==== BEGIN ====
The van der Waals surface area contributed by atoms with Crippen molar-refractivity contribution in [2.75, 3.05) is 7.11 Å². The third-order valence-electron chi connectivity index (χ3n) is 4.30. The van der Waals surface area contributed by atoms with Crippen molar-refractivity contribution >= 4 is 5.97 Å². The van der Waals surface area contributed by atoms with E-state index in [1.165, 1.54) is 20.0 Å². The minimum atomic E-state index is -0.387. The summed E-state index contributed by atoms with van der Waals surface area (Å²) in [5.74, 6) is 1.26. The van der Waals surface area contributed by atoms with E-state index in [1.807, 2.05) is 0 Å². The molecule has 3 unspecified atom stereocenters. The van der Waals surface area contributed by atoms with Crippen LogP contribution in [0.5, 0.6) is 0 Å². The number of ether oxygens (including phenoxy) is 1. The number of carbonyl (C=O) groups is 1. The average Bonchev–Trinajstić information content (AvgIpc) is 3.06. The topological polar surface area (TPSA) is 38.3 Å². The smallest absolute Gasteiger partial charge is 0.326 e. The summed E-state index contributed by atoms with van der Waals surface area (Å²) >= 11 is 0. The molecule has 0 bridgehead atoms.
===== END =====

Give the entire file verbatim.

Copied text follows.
The van der Waals surface area contributed by atoms with Crippen molar-refractivity contribution in [2.75, 3.05) is 7.11 Å². The third-order valence-electron chi connectivity index (χ3n) is 4.30. The van der Waals surface area contributed by atoms with Crippen molar-refractivity contribution >= 4 is 5.97 Å². The van der Waals surface area contributed by atoms with E-state index in [1.165, 1.54) is 20.0 Å². The minimum atomic E-state index is -0.387. The summed E-state index contributed by atoms with van der Waals surface area (Å²) in [5.74, 6) is 1.26. The van der Waals surface area contributed by atoms with E-state index in [1.807, 2.05) is 0 Å². The molecule has 3 unspecified atom stereocenters. The van der Waals surface area contributed by atoms with Crippen LogP contribution in [0.5, 0.6) is 0 Å². The number of ether oxygens (including phenoxy) is 1. The number of carbonyl (C=O) groups is 1. The average Bonchev–Trinajstić information content (AvgIpc) is 3.06. The topological polar surface area (TPSA) is 38.3 Å². The smallest absolute Gasteiger partial charge is 0.326 e. The summed E-state index contributed by atoms with van der Waals surface area (Å²) >= 11 is 0. The molecule has 0 bridgehead atoms.